Toilets would have been an essential feature in Mohenjo-daro, but the early excavators identified most toilets as post-cremation burial urns or sump pots. This brick structure (one of two - see Slide 48) had a hole in the top that was connected to a
Ancient Indus civilization sanitation related facilities.
The corbelled arch drain from the great bath is large enough to walk into. It has a small ledge on either side of the actual drain channel.
This drain cuts through the edge of the so-called granary. If the entire drain were constructed along with the Great Bath, this feature would indicate that the original "granary" was built before the great bath.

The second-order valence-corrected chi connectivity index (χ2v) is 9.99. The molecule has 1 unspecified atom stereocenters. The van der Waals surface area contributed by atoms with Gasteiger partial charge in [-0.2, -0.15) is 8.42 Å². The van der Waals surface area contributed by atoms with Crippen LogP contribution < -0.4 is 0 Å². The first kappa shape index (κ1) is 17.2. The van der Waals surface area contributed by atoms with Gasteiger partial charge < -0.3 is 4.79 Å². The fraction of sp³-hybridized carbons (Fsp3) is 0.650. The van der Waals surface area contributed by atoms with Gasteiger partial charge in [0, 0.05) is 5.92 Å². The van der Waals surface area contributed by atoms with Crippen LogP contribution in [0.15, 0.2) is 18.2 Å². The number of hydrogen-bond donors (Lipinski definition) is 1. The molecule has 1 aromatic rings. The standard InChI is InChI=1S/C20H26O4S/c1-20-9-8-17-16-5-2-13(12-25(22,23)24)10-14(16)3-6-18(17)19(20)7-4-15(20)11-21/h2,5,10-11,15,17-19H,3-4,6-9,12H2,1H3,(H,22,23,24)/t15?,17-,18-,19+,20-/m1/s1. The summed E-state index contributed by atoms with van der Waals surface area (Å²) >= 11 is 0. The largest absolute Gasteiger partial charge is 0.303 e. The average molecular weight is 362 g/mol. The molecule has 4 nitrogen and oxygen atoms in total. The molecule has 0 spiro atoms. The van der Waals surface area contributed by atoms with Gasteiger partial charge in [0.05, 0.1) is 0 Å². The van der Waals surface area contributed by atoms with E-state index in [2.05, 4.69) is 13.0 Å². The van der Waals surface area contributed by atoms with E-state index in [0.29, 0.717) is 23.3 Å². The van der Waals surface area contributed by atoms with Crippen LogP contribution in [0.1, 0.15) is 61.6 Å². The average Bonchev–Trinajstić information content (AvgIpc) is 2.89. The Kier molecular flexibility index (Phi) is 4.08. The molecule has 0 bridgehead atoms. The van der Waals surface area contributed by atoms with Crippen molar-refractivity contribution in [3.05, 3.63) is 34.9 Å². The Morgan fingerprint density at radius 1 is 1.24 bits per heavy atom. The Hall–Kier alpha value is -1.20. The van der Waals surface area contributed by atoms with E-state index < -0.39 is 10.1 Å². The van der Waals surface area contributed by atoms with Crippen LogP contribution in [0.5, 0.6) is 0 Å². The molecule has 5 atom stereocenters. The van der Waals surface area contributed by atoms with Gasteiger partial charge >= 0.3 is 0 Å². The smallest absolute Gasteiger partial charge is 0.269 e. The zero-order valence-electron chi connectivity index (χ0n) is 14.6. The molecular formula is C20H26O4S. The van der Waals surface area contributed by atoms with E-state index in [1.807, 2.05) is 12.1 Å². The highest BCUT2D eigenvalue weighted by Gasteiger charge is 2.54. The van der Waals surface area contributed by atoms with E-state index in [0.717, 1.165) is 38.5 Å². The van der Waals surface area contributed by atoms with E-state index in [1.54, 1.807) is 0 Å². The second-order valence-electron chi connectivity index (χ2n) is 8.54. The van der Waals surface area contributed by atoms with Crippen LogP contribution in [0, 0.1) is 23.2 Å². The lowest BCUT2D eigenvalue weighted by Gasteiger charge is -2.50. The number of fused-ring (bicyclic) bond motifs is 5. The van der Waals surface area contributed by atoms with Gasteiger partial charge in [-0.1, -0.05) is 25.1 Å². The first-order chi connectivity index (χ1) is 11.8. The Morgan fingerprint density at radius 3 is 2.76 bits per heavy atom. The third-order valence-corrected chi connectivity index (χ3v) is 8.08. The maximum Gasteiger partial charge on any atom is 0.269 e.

The floor slopes down to the southwest corner where a small outlet (top right) leads to a brick drain, which takes the water to the edge of the mound.
A large public well and public bathing platforms were found in the southern part of Mound AB at Harappa. These public bathing areas may also have been used for washing clothes as is common in many traditional cities in Pakistan and India today.
Almost every house unit at Mohenjo-daro was equipped with a private bathing area with drains to take the dirty water out into a larger drain that emptied into a sewage drain.
Private wells were rebuilt over many generations to serve the needs of a large household or neighborhood. This well in DK G area at Mohenjo-daro stands like a chimney because all of the surrounding earth has been removed by excavation.